Saturday, September 1, 2007
At the age of 12, vocalist-composer-dancer-percussionist Dobet Gnahorè told her father that she would not be attending school any longer, but instead would pursue a career in music. At the time of her declamation Gnahorè lived in an arts cooperative-village co-founded by her musician father in the capitol city of the Ivory Coast. And now at the age of 24, Gnahorè appears to be taking the musical world by storm.
She draws comparisons to Zap Mama's Marie Daulne for instance--another trailblazer. Her pan-African-multidisciplinary approach, which includes dynamo drumming, turbulent dancing, and vocals that set souls on fire, certainly places her on the same pedestal as Angelique Kidjo and Miriam Makeba, two other performers in which Gnahorè draws comparisons.
Her second recording, Na Afriki (not to be confused with Habib Koite's Afriki, out later this month), hops and skips around the African continent. Sometimes, she drops down onto West African soil, and other times, she's exploring Congolese rhythms. She sings in several African dialects, which might not mean anything to the average listener until they consider a person who sings in several European languages, with confidence. Although Gnahorè is not a griot, she offers socio-political messages in her songs. Similar to her West African compatriots, Oumou Sangare, Rokia Traore, and Dieneba Seck of Mali, Gnahorè does not shy away from feminist sentiments, which is strange since many women of her generation do.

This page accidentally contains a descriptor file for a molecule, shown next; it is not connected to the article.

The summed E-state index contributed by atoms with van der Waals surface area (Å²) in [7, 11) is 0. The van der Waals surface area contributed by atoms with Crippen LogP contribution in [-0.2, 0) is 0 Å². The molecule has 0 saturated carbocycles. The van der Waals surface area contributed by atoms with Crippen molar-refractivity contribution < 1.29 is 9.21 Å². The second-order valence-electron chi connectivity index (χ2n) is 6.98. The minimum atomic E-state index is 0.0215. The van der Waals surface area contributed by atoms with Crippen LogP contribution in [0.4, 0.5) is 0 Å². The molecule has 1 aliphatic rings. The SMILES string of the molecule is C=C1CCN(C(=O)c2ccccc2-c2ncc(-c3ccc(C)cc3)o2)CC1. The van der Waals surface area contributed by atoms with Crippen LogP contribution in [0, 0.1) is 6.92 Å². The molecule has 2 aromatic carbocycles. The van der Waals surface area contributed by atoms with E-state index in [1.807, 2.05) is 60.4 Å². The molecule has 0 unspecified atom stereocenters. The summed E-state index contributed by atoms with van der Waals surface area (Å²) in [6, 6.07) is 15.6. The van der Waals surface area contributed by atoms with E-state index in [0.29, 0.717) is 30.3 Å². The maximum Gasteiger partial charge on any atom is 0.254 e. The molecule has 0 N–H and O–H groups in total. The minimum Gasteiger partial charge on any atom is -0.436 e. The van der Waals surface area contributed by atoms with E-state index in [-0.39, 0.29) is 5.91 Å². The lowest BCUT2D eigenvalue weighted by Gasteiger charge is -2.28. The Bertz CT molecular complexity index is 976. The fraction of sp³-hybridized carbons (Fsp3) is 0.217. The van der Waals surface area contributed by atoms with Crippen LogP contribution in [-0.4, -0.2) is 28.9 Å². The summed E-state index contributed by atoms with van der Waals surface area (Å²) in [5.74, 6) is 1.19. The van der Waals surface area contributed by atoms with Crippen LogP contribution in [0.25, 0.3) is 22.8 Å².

Packed with gusto, she speaks out against polygamy--why can't a husband treat his wife like a queen rather than possess a concubine that takes care of all his needs, she asks (Polygamy). In the song Massacre, she warns to stop the massacre in Africa or expect the African people to liberate themselves in one way or another. She sings to protect women's and children's rights, but she can also turn out a sweet love song, My Breath, no doubt for her French guitarist husband, Colin Laroche de Fèline.
Perhaps, Gnahorè like Kaushiki (India), and Lura (Portugal), are from that wave of Indigo Children people keep mentioning. I don't know if I believe in special children who have come to save the planet, but on the other hand, I have noticed an upcoming generation of performers that are versed in multiculturalism, possess exceptional musical chops, and stop us in our tracks to make us reassess our values. This is never a bad thing. Yes, listen to the words of the elders, but also acknowledge the messages that the youth are sending out.
Some journalists are calling Gnahorè a future musical star. Forget the future, this performer is the NOW-- poised to make us stop and think, as we stand on the crossroads of this planet's future. She is more than the next Afro-pop sensation, and her music simmers a long time after the disc stops playing. She gets you thinking with your heart and your feet, well they might not stop dancing to these pan-African beats.